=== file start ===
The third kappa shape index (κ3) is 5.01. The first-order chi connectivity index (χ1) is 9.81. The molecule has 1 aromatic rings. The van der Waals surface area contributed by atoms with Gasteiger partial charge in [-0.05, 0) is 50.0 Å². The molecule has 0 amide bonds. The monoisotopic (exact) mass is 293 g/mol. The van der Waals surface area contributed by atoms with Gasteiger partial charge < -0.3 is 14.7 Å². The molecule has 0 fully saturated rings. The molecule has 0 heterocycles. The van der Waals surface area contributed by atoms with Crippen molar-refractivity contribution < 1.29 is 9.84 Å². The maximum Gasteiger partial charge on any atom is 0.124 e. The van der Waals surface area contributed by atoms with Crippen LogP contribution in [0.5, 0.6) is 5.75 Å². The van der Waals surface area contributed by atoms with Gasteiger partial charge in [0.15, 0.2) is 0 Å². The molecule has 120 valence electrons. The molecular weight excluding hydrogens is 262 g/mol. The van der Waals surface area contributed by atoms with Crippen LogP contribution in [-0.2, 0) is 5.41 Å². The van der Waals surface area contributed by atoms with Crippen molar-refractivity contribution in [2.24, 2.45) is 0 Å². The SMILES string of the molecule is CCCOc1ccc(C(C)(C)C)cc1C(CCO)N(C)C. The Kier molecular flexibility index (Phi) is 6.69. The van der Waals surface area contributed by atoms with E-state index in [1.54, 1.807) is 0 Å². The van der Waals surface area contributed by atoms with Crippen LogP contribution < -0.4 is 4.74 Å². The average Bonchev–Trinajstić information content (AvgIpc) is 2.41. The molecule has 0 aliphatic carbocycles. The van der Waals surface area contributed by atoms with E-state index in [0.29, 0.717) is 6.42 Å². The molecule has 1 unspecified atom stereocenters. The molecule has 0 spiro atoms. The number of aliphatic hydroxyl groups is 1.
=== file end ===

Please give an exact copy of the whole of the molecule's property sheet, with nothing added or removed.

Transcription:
The third kappa shape index (κ3) is 5.01. The first-order chi connectivity index (χ1) is 9.81. The molecule has 1 aromatic rings. The van der Waals surface area contributed by atoms with Gasteiger partial charge in [-0.05, 0) is 50.0 Å². The molecule has 0 amide bonds. The monoisotopic (exact) mass is 293 g/mol. The van der Waals surface area contributed by atoms with Gasteiger partial charge < -0.3 is 14.7 Å². The molecule has 0 fully saturated rings. The molecule has 0 heterocycles. The van der Waals surface area contributed by atoms with Crippen molar-refractivity contribution < 1.29 is 9.84 Å². The maximum Gasteiger partial charge on any atom is 0.124 e. The van der Waals surface area contributed by atoms with Crippen LogP contribution in [0.5, 0.6) is 5.75 Å². The van der Waals surface area contributed by atoms with Gasteiger partial charge in [0.15, 0.2) is 0 Å². The molecule has 120 valence electrons. The molecular weight excluding hydrogens is 262 g/mol. The van der Waals surface area contributed by atoms with Crippen LogP contribution in [-0.2, 0) is 5.41 Å². The van der Waals surface area contributed by atoms with Crippen molar-refractivity contribution in [2.24, 2.45) is 0 Å². The SMILES string of the molecule is CCCOc1ccc(C(C)(C)C)cc1C(CCO)N(C)C. The Kier molecular flexibility index (Phi) is 6.69. The van der Waals surface area contributed by atoms with E-state index in [1.54, 1.807) is 0 Å². The van der Waals surface area contributed by atoms with Crippen LogP contribution < -0.4 is 4.74 Å². The average Bonchev–Trinajstić information content (AvgIpc) is 2.41. The molecule has 0 aliphatic carbocycles. The van der Waals surface area contributed by atoms with E-state index in [0.29, 0.717) is 6.42 Å². The molecule has 1 unspecified atom stereocenters. The molecule has 0 spiro atoms. The number of aliphatic hydroxyl groups is 1.